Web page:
Thinking of Skipping Your Second Covid-19 Vaccine Shot?
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Thinking of Skipping Your Second Covid-19 Vaccine Shot?

Thinking of skipping your second Covid-19 vaccine shot? Dr Saiful explains what happens when you choose to skip this crucial step!

Covid-19 Vaccination

Second Covid-19 Vaccine Shot

Your second Covid-19 dose is crucial because it provides better protection and higher effectiveness. According to studies cited by CDC (Centers for Disease Control and Prevention), data shows that a single dose of the Pfizer-BioNTech vaccine is between 60-70% effectiveness. However, with a second vaccine or booster it reaches up to 90% effectiveness. With the Oxford-AstraZeneca vaccine, single-dose efficacy is at an estimated 70% against symptoms for at least 90 days after the first dose.

The first dose allows the body to create an immune response whilst the second dose provides a booster that strengthens the immunity to the Covid-19 virus. Booster shots generally allow our immune system to retain the memory of the virus for a longer period. It is also important to have the second dose to prevent the efficacy of the vaccine dissipating into a flattened curve.  However, currently, the only vaccine that needs a single dose is the Johnson & Johnson vaccine.* 


Single Dose Vaccine Comparison

According to data on Pfizer published in December 2020, the Pfizer-BioNTech vaccine provides approximately 52% effectiveness after the first dose. However, the true value lies between 29.5% and 84.5% according to an FDA document. For the Oxford-AstraZeneca vaccine, a single dose is 76% effective against Covid-19 with symptoms for at least 90 days or 3 months as published in the Lancet. The study authors reported that a single dose provides 100% protection against hospitalisations but the numbers were small.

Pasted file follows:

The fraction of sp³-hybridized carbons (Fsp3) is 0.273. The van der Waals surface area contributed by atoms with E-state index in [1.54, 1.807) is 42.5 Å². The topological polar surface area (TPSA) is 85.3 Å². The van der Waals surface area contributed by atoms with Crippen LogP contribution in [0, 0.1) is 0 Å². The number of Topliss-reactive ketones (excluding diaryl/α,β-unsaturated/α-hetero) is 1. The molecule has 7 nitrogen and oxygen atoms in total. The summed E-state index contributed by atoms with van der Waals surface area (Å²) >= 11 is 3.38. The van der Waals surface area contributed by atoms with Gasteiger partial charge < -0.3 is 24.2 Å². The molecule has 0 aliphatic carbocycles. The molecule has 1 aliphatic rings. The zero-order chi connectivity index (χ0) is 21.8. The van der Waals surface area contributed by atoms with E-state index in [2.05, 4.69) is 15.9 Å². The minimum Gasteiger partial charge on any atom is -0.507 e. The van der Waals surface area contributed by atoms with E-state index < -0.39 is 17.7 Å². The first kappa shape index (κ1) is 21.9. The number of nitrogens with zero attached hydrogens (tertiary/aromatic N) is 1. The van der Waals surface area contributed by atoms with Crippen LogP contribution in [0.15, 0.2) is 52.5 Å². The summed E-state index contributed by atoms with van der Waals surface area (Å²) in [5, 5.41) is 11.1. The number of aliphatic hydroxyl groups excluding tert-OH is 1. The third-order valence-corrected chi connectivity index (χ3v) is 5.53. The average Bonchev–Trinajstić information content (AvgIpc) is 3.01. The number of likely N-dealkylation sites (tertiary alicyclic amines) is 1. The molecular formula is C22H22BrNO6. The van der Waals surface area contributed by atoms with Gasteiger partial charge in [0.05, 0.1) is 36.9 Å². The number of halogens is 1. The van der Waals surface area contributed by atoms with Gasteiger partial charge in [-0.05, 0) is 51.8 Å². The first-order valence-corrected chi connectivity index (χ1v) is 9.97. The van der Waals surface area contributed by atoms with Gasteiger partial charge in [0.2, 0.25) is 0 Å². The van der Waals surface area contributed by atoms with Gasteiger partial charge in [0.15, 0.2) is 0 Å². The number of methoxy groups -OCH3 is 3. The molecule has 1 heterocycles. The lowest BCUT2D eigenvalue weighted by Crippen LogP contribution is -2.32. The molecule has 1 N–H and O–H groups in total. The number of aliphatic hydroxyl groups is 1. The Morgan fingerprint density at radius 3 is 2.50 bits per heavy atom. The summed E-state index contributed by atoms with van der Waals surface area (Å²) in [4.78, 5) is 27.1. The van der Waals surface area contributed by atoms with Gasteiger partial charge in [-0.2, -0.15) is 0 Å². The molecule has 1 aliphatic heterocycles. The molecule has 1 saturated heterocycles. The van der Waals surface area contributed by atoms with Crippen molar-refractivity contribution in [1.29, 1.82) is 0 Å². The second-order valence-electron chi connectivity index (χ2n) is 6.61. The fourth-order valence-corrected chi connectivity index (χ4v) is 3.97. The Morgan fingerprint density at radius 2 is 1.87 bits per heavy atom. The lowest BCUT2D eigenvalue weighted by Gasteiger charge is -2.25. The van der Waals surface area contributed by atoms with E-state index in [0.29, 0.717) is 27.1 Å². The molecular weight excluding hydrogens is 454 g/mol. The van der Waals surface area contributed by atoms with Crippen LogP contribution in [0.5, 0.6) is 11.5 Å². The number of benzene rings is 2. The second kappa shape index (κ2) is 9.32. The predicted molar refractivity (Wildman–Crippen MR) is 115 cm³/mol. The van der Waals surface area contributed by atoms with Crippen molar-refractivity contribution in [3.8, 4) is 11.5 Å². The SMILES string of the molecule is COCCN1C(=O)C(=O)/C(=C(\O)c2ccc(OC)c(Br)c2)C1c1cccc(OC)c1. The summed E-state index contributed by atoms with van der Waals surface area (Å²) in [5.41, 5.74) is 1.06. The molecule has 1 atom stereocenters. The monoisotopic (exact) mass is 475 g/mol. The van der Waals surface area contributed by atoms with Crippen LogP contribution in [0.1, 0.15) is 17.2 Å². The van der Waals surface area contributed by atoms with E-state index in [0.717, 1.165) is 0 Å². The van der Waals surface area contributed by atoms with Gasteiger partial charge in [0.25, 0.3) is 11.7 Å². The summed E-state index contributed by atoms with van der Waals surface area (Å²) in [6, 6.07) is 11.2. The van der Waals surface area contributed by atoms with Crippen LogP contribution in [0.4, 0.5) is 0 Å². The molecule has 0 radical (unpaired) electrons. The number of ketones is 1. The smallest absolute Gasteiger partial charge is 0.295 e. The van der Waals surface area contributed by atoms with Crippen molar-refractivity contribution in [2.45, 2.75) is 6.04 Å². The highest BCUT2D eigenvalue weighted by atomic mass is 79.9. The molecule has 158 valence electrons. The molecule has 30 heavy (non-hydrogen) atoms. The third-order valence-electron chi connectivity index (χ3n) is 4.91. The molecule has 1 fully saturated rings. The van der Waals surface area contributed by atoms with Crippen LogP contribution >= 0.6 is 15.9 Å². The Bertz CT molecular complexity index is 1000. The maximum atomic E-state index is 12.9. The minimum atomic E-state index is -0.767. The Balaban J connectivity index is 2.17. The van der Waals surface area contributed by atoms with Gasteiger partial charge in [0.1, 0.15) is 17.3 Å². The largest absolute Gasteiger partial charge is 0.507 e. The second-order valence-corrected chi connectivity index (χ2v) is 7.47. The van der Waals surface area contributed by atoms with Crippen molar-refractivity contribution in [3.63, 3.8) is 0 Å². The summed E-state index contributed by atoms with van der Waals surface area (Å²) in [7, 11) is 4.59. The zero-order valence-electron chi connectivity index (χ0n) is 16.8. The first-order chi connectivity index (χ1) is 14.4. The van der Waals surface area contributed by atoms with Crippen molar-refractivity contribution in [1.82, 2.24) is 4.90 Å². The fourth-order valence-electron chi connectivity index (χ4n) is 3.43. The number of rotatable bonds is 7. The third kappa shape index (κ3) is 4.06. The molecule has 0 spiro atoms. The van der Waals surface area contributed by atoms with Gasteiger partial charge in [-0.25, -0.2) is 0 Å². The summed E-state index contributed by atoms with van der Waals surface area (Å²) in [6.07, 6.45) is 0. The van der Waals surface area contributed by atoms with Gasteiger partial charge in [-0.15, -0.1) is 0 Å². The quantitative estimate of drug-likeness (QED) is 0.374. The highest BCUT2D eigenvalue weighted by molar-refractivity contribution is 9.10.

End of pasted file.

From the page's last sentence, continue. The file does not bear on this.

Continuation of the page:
For the Sinovac vaccine, the data from Brazil did show a 51% efficacy for symptomatic Covid-19 infection and 100% against severe Covid-19 and 100% against hospitalisations starting 14 days or two weeks after receiving the second dose. The first dose of the Sinovac vaccine provides very little or weak protection. Meanwhile, in Chile, the data showed that there is only 16% efficacy after a single dose of Sinovac and 67% efficacy after a second dose. The study also found 80% effectiveness in preventing death from Covid19 from two weeks or 14 days after the second dose. 

Receiving Your Second Dose Later Than Usual

You may receive your second dose of the Covid-19 vaccine later than usual, but it is best to be taken it at the advised time. Therefore, the clinical evidence for the Pfizer-BioNTech vaccine is to take it after 3 weeks whilst, for the Oxford-AstraZeneca vaccine, the timeframe is after 8 to 12 weeks as better efficacy after a 12-week gap.

For the Sinovac vaccine, it is to be taken ideally after 2 weeks from the first dose. However, if you receive the second vaccination shot either too early or later than recommended, you do not have to restart the vaccination series. As more data emerges, the guidelines will change with time. You have not been fully vaccinated if it has been less than two weeks since your first dose shot, or it has been less than two weeks since your second shot, or you still need to get the second dose of your two-dose vaccination.

Mixing Vaccinations From Different Manufacturers

It is possible to receive the second dose from a different manufacturer, but the CDC said that this should only be in exceptional circumstances. An exceptional case might be one where a patient does not remember which vaccine they received and does not have documentation showing the brand and another case might be if the first dose brand is no longer available. Therefore, ideally, one should take the second dose from the same manufacturer. Although Pfizer-BioNTech and Oxford-AstraZeneca Vaccines use different technology, they both work to induce an immune response to the SARS-CvN-2 spike protein. All these vaccines code for the same spike protein, and there are current and ongoing clinical trials and data that can mix and match these different vaccine platforms. There are no theoretical reasons why it should not be safe to mix and match different vaccines from different manufacturers, but we have to wait for the publication of the latest clinical data from the trials. 


Written by

Dr Saiful B Kassim

Consultant Endocrinologist

Gleneagles Hospital Kuala Lumpur

This article was written on 25th June 2021 based on information available at the time*

Doctor Profile
Saiful B Kassim
Endocrinology Diseases & Treatment
Internal Medicine
Gleneagles Hospital Kuala Lumpur

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